Ogletree Deakins • April 17, 2019
On March 20, 2019, House Bill 243 (HB243) was introduced in the Alabama House of Representatives. HB243, a bipartisan bill with extensive support from both the majority and minority leaders, would create the Compassion, Access, Research, and Expansion Act (CARE Act) to legalize medical marijuana in Alabama for individuals with certain medical conditions.
Jackson Lewis P.C. • February 04, 2019
The Eleventh Circuit Court of Appeals has agreed to undertake a full-court review to decide the validity of a 2015 Alabama law prohibiting cities or other local municipalities from adopting their own laws concerning minimum wages, leave benefits, collective bargaining and other employment-related issues. The law was enacted in response to an ordinance passed by the Birmingham City Council to increase the minimum wage for all employees within the City’s boundaries, from the current federal minimum of $7.25 to $10.10. While local jurisdictions in a number of states have enacted their own minimum wage ordinances in recent years, Alabama is one of nearly twenty states that have passed laws prohibiting such ordinances.
XpertHR • August 01, 2018
Alabama's Minimum Wage and Right-to-Work Act, which mandated a uniform minimum wage throughout the state, may have racially discriminated against the City of Birmingham's black citizens, the 11th Circuit Court of Appeals has ruled.
Ogletree Deakins • July 27, 2018
On July 25, 2018, the Eleventh Circuit Court of Appeals reversed a Birmingham federal judge’s dismissal of a lawsuit challenging the February 2016 Alabama Uniform Minimum Wage and Right to Work Act (commonly known as “the Minimum Wage Act”). The Minimum Wage Act provided the Alabama state legislature with the authority to control the regulation of wages within the state of Alabama, including the establishment of a state minimum wage. The passage of the Minimum Wage Act occurred shortly after the City of Birmingham passed an ordinance providing for an increase in the minimum wage for workers in Birmingham (including employees of private employers who perform work within the Birmingham city limits).
Ogletree Deakins • April 30, 2018
With Governor Kay Ivey’s signature on the Alabama Data Breach Notification Act on March 28, 2018, Alabama followed the lead of 49 other states in requiring protection of sensitive consumer information and notice of data breaches, as well as imposing consequences for failing to comply with the Act. The Act broadly applies to all people, businesses, and government entities that acquire or use sensitive personally identifying information (SPII) and may impact a range of entities like retail establishments, financial institutions, healthcare providers, government agencies, public and private colleges and universities, large employers, and more.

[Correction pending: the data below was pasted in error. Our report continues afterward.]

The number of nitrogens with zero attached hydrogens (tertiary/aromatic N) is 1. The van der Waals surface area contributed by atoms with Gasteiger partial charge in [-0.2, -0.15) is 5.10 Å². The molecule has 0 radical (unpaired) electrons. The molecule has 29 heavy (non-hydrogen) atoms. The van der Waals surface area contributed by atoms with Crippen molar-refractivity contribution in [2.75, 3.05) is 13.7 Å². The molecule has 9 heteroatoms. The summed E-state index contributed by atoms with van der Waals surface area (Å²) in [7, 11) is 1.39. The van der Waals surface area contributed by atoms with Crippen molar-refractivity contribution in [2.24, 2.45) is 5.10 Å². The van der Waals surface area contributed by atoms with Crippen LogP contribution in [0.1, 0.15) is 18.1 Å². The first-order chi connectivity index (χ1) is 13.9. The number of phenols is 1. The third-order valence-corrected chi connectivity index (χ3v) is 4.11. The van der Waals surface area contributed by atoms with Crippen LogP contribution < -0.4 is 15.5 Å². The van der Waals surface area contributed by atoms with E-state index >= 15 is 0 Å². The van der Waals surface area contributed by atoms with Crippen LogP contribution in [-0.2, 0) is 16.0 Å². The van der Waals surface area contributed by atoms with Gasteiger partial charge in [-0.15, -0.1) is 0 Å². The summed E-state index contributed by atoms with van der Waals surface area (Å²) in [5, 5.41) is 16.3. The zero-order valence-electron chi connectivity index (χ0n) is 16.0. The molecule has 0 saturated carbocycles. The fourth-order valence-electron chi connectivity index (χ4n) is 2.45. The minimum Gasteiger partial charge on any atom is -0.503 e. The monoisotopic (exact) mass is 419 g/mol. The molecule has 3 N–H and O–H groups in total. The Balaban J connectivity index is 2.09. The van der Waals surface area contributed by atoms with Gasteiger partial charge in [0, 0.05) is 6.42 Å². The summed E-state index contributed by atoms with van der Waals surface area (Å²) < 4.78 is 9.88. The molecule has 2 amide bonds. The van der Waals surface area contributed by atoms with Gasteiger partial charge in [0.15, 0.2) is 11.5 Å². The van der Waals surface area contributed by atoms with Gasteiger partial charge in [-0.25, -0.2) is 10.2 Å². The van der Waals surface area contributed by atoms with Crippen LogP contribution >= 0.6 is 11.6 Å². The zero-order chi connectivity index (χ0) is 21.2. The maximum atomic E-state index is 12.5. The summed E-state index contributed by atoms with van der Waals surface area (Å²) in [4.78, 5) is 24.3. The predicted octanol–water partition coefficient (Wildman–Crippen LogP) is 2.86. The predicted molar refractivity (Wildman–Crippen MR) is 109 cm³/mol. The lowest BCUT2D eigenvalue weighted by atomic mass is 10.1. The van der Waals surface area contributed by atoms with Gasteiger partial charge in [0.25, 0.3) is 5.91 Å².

Jackson Lewis P.C. • April 04, 2018
On March 28th, Alabama Governor Kay Ivey (R) signed into law the Alabama Data Breach Notification Act, Act No. 2018-396, making Alabama the final state to enact a data breach notification law. South Dakota Governor Dennis Daugaard signed into a law a similar statute one-week prior. The Alabama law will take effect May 1, 2018. Being the last state to enact a breach notification law, Alabama had the benefit of examining the approach in just about all of the other states and apparently drew provisions from many other state laws, including relatively detailed requirements for covered entities (as defined within the statute) and their third-party service providers to maintain reasonable requirements to protect “sensitive personally identifying information.”
Jackson Lewis P.C. • March 07, 2018
There are only two states in the U.S. that have yet to enact data breach notification laws, but that may change in 2018. Several weeks ago, the South Dakota state legislature announced that a data breach notification bill (Senate Bill No. 62) was pending. Now, Alabama is following suit.
Ogletree Deakins • September 28, 2017
On September 26, 2017, the Birmingham City Council passed an ordinance that makes it a crime for any entity doing business in the city to discriminate based on race, color, national origin, sex, sexual orientation, gender identity, disability, or familial status. The ordinance passed unanimously and is the first of its kind in Alabama. Enforceable through the municipal courts, the local law applies to housing, public accommodations, public education, and employment. It carves out two exceptions: one for religious corporations and one for employers with bona fide affirmative action plans or seniority systems.
Ogletree Deakins • September 14, 2017
As catastrophic hurricanes threaten the southeastern region, Alabama employers may want to reflect on the state’s emergency response statute.
Ogletree Deakins • September 19, 2016
Alabama’s new restrictive covenant statute became effective on January 1, 2016. Recently published committee comments clarified certain provisions of the law. The following briefly summarizes the final committee comments relating to three significant provisions of the new law.